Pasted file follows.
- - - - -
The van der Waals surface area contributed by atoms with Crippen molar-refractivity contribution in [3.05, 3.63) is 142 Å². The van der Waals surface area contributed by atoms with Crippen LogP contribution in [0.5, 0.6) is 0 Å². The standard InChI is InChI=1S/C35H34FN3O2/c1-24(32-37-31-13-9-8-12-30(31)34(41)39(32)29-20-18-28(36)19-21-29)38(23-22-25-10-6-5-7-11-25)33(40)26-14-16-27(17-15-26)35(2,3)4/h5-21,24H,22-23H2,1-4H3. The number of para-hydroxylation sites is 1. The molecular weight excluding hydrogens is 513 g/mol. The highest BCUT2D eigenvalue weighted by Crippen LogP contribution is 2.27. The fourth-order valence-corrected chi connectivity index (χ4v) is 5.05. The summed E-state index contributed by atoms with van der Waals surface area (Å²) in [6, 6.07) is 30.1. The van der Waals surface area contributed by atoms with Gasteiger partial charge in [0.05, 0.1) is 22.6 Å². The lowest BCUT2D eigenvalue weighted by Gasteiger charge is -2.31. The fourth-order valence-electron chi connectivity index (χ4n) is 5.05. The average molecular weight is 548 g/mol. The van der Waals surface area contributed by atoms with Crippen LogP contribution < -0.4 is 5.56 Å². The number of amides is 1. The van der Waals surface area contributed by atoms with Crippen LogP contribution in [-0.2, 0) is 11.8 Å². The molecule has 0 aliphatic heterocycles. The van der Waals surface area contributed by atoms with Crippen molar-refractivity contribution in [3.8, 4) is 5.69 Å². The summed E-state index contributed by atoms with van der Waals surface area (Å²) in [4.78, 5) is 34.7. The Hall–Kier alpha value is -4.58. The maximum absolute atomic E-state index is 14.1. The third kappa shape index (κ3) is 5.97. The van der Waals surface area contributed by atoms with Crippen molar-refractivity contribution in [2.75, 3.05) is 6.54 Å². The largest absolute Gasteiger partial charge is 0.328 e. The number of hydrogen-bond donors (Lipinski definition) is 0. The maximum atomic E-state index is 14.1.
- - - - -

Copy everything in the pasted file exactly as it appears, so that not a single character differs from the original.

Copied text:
The van der Waals surface area contributed by atoms with Crippen molar-refractivity contribution in [3.05, 3.63) is 142 Å². The van der Waals surface area contributed by atoms with Crippen LogP contribution in [0.5, 0.6) is 0 Å². The standard InChI is InChI=1S/C35H34FN3O2/c1-24(32-37-31-13-9-8-12-30(31)34(41)39(32)29-20-18-28(36)19-21-29)38(23-22-25-10-6-5-7-11-25)33(40)26-14-16-27(17-15-26)35(2,3)4/h5-21,24H,22-23H2,1-4H3. The number of para-hydroxylation sites is 1. The molecular weight excluding hydrogens is 513 g/mol. The highest BCUT2D eigenvalue weighted by Crippen LogP contribution is 2.27. The fourth-order valence-corrected chi connectivity index (χ4v) is 5.05. The summed E-state index contributed by atoms with van der Waals surface area (Å²) in [6, 6.07) is 30.1. The van der Waals surface area contributed by atoms with Gasteiger partial charge in [0.05, 0.1) is 22.6 Å². The lowest BCUT2D eigenvalue weighted by Gasteiger charge is -2.31. The fourth-order valence-electron chi connectivity index (χ4n) is 5.05. The average molecular weight is 548 g/mol. The van der Waals surface area contributed by atoms with Crippen LogP contribution < -0.4 is 5.56 Å². The number of amides is 1. The van der Waals surface area contributed by atoms with Crippen LogP contribution in [-0.2, 0) is 11.8 Å². The molecule has 0 aliphatic heterocycles. The van der Waals surface area contributed by atoms with Crippen molar-refractivity contribution in [3.8, 4) is 5.69 Å². The summed E-state index contributed by atoms with van der Waals surface area (Å²) in [4.78, 5) is 34.7. The Hall–Kier alpha value is -4.58. The maximum absolute atomic E-state index is 14.1. The third kappa shape index (κ3) is 5.97. The van der Waals surface area contributed by atoms with Crippen molar-refractivity contribution in [2.75, 3.05) is 6.54 Å². The largest absolute Gasteiger partial charge is 0.328 e. The number of hydrogen-bond donors (Lipinski definition) is 0. The maximum atomic E-state index is 14.1.